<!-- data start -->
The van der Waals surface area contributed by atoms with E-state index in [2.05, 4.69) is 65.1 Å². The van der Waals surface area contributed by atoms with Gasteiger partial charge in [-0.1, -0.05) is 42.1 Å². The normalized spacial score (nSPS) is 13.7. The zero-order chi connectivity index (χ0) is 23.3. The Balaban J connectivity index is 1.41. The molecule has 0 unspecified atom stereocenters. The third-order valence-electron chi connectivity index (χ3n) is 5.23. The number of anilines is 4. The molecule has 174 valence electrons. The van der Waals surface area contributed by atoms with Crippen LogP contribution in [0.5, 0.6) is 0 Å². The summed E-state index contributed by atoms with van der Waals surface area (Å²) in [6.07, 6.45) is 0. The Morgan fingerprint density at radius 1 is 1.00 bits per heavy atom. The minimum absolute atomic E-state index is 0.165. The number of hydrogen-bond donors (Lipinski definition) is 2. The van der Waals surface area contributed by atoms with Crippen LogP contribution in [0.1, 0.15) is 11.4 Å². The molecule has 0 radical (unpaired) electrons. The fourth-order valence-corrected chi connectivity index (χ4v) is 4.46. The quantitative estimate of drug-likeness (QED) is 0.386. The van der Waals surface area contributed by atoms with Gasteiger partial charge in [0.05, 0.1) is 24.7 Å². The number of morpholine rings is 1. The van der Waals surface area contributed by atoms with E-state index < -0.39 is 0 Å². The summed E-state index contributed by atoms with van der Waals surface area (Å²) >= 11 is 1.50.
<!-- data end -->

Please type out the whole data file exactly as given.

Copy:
The van der Waals surface area contributed by atoms with E-state index in [2.05, 4.69) is 65.1 Å². The van der Waals surface area contributed by atoms with Gasteiger partial charge in [-0.1, -0.05) is 42.1 Å². The normalized spacial score (nSPS) is 13.7. The zero-order chi connectivity index (χ0) is 23.3. The Balaban J connectivity index is 1.41. The molecule has 0 unspecified atom stereocenters. The third-order valence-electron chi connectivity index (χ3n) is 5.23. The number of anilines is 4. The molecule has 174 valence electrons. The van der Waals surface area contributed by atoms with Crippen LogP contribution in [0.5, 0.6) is 0 Å². The summed E-state index contributed by atoms with van der Waals surface area (Å²) in [6.07, 6.45) is 0. The Morgan fingerprint density at radius 1 is 1.00 bits per heavy atom. The minimum absolute atomic E-state index is 0.165. The number of hydrogen-bond donors (Lipinski definition) is 2. The van der Waals surface area contributed by atoms with Crippen LogP contribution in [0.1, 0.15) is 11.4 Å². The molecule has 0 radical (unpaired) electrons. The fourth-order valence-corrected chi connectivity index (χ4v) is 4.46. The quantitative estimate of drug-likeness (QED) is 0.386. The van der Waals surface area contributed by atoms with Gasteiger partial charge in [0.05, 0.1) is 24.7 Å². The number of morpholine rings is 1. The van der Waals surface area contributed by atoms with E-state index < -0.39 is 0 Å². The summed E-state index contributed by atoms with van der Waals surface area (Å²) >= 11 is 1.50.